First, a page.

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Articles tagged "Swedish"

Bret Easton Ellis and Other Dogs

After a week or two there was no avoiding the fact that Paco Parra wanted Muriel all to himself. That was why he recommended a different beach to me, a beach that lay a bit further away; all you had to do was take the bus to the next village. Muriel shrugged her shoulders and said it was only for a few days, then he had to go off on a job and we would be alone again. So each day after breakfast I took the bus for about a kilometer. I had books and magazines with me and there was a bar right...

From “The Memory of a Secret”

What do we know about our parents? They’re never anything but parents. They do what parents do, listen but never speak. Help you up but they themselves stay down. One day you’ll start to wonder who they are. Those people who’ve always just been there. You realize that you don’t know what they’re thinking about in their beds at night. You don’t know what they dream about. Your memories don’t provide any answers, they can’t reveal their true...

Tove Jansson’s “The Woman Who Borrowed Memories”

The Finnish writer Tove Jansson is best-known for her dreamy children’s books about a family of trolls. The Moomintrolls (sensible Moomin mama, stargazing Moomin papa, and gentle Moomin boy) have endless adventures and reversals of fortune. Their lives are not always easy—the plots can involve death, bankruptcy, and social alienation. But Jansson’s trolls are so cheery and loving that they make light out of the dark events. The Moomins first appeared in 1945 and are still...

1956

So much of this happened in basements, in thick woolen sweaters, in B major but with strong passages in minor. On the outskirts. That’s where we were from but our thoughts had wings like the pigeons and like them tried to find urban quarters where the life of the spirit was more shaded, fluttering over stone walls heavy with history. The shadow-play of thoughts exposed what words concealed, that no love is as strong as the one that goes unrequited. A gentle drizzle fell...

(“Lengua”: María Zambrano)

The word's dawn is meaning's night I walk in springtime. The wild, strange, violent spring. Birdsong. The beginning of everything, verdure that seems to levitate. Death with a cig in its long holder Chiastic life Aristotle's reason, Parmenides' vision In every word beyond day and night, birth and death this attestation of the unspeakable. A pearl that goes from mouth to mouth. I shall bow down over the dead woman's body there in the...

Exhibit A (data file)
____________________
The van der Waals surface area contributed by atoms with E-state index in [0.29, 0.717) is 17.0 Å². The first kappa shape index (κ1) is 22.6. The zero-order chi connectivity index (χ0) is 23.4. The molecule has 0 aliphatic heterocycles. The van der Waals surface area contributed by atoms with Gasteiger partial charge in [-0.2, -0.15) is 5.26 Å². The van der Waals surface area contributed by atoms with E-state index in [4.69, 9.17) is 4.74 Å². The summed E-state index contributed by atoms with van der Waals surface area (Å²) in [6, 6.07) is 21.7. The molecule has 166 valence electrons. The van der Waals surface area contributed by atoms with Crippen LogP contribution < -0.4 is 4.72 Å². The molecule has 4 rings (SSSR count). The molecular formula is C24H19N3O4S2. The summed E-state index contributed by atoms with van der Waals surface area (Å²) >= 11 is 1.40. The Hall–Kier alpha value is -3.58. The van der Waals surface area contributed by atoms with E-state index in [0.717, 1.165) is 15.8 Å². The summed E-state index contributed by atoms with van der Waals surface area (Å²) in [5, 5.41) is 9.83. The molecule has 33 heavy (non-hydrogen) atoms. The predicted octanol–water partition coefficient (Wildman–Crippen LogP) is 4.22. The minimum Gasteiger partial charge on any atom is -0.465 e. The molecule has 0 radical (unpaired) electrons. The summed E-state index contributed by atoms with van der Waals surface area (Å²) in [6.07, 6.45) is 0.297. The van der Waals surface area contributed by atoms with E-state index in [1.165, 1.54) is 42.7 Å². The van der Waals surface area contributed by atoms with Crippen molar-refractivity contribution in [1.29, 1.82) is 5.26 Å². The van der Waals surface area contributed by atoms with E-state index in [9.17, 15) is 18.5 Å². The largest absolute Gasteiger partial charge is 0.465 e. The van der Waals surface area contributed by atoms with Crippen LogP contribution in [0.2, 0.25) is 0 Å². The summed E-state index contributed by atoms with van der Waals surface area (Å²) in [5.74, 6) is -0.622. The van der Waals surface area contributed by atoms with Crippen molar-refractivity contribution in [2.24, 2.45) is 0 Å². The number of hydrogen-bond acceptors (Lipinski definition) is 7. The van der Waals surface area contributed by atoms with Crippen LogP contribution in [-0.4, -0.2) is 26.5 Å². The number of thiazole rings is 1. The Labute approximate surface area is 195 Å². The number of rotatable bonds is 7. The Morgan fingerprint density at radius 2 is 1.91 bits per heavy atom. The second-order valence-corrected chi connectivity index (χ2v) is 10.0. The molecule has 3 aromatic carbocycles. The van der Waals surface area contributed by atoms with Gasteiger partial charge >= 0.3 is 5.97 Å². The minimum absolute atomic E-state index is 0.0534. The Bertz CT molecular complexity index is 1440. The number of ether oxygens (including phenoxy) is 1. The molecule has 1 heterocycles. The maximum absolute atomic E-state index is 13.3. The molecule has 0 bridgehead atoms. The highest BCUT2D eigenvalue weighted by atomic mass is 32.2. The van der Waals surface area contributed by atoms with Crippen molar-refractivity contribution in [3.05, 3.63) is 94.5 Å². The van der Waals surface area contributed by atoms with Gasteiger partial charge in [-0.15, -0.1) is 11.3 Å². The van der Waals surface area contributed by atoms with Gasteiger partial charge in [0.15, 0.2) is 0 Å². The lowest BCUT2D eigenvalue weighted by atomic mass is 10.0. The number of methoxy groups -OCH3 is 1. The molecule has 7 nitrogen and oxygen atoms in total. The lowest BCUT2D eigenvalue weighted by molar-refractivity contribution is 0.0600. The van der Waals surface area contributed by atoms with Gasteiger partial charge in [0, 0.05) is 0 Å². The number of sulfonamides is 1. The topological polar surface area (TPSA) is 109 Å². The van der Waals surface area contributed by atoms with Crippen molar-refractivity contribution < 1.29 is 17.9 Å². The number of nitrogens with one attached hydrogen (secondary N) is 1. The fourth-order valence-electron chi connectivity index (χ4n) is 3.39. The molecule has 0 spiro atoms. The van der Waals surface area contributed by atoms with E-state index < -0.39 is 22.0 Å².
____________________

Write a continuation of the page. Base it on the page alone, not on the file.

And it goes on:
(“Analogia”)

This poem could be a face Not the right one, but the true one. Analogies deal with relationships that hold. It Speaks. The poem's similarity to the face consists, among other things, in the poet's capacity to see it from inside and struggle to regard it as an outsider. Without ever entirely succeeding. A mirror might be helpful. In Pindar's seventh Nemean Ode he compares song to a mirror. Memory's. The face A sounding mirror. The poem. A mirror of sound....

(“Parousía”)

Our time, why shouldn't I go backward into the moment with my trembling preferences, my restless desire, my thought's uttermost solitude? When I blink I usually see my mother, sitting on the sofa with a book, the gaze from her eyes full of shimmering darkness. Am I filling you up? Maybe you could slap me or kiss me or stick a finger in one of my orifices or in some other way connect yourself to my body. I feel rather like the hand of John of Damascus, cut off...

from “The Moment for Pindar Is a Small Space in Time”

(Analogia) This poem could be a face Not the right one, but the true one. Analogies deal with relationships that hold. It Speaks. The poem's similarity to the face consists, among other things, in the poet's capacity to see it from inside and struggle to regard it as an outsider. Without ever entirely succeeding. A mirror might be helpful. In Pindar's seventh Nemean Ode he compares song to a mirror. Memory's. The face A sounding mirror. The...

The Referee

Fernström would remember later that he had been thinking back to his own playing career while driving through the city that morning. He had felt restless all autumn, but without understanding why. The previous evening, after an early dinner, he told Marjut and Jere that he needed a breath of fresh air, and then he got into the old dark blue Escort, even though he had drunk several glasses of wine with the fish. He had driven from their home in Alppila down to the beach between...

The Book about Blanche and Marie by Per Olov Enquist

In Andrè Brouillet's famous painting of neurologist Jean-Martin Charcot's lecture on female hysteria, a woman is draped over Charcot's assistant's arm. She is placid and completely sensual in the cold room; her dress has fallen from her shoulders and a nurse reaches out to help her as she swoons. This woman is Blanche Wittman, the favorite hysteria patient of Charcot, the head of the women's psychiatric hospital. Brouillet's painting was the only existing...

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